The labour of love required to establish an independent country should not be underplayed again.

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  • John Gorman

    Regarding Northern Ireland he has missed out on some major points prior to his predictions such as UUP withdrawing from North Down and SF actually standing this time in South Belfast but at least he has given it a go unlike most other prediction sites as I mentioned on the other thread

  • Korhomme

    Politicians see things rather differently:

    “The people have spoken, the bastards.”

  • Nevin

    Pat ‘Yesser’ Kane is unlikely to draw attention to the criticism of SNP ministers by candidates from other parties. As an occasional observer of the For Argyll and the Isles website I noted an article and an attached letter to a Scottish government minister from a Labour candidate in the 2015 Westminster election:

    Thinking of the secrecy and lack of information about the forthcoming ferry tendering process, it is insulting to island communities for the SNP it hide behind ‘commercial confidentiality’. It is particularly important to secure the information because it will be intolerable if companies like Serco and Stagecoach receive full details of route costs, freight income and ferry leases etc, while the people of the Argyll & Bute routes – whose services they are and whose taxes pay for them – are kept totally in the dark.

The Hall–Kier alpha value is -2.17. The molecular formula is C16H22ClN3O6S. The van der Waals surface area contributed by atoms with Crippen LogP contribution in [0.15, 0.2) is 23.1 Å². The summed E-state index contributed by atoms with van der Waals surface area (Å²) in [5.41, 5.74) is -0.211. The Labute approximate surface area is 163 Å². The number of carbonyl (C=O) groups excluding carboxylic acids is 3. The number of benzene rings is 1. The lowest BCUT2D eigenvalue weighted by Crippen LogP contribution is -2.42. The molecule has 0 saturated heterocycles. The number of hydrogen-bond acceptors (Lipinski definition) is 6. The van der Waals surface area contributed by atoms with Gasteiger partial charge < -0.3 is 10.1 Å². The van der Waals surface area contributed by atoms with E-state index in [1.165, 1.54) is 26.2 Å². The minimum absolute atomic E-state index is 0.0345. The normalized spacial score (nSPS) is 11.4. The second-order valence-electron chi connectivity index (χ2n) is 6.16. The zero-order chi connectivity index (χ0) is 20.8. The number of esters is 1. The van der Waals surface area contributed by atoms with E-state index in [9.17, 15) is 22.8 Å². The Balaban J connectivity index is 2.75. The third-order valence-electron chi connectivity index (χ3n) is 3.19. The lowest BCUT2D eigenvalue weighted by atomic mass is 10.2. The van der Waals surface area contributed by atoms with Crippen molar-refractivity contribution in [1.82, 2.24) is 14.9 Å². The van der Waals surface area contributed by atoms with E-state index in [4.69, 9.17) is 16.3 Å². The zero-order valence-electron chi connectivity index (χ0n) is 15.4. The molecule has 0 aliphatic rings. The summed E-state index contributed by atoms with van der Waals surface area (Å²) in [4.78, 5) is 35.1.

The Scottish Government ministers underestimate local people if they think we cannot see the cynical manipulation of the tender process for what it is.

    The SNP has postponed the tendering decision until three weeks after the next Scottish Parliament elections.

    Our lifeline ferry services are too important to be manipulated for political gain.

    We shouldn’t expect open government; government needs to be opened up.

  • mickfealty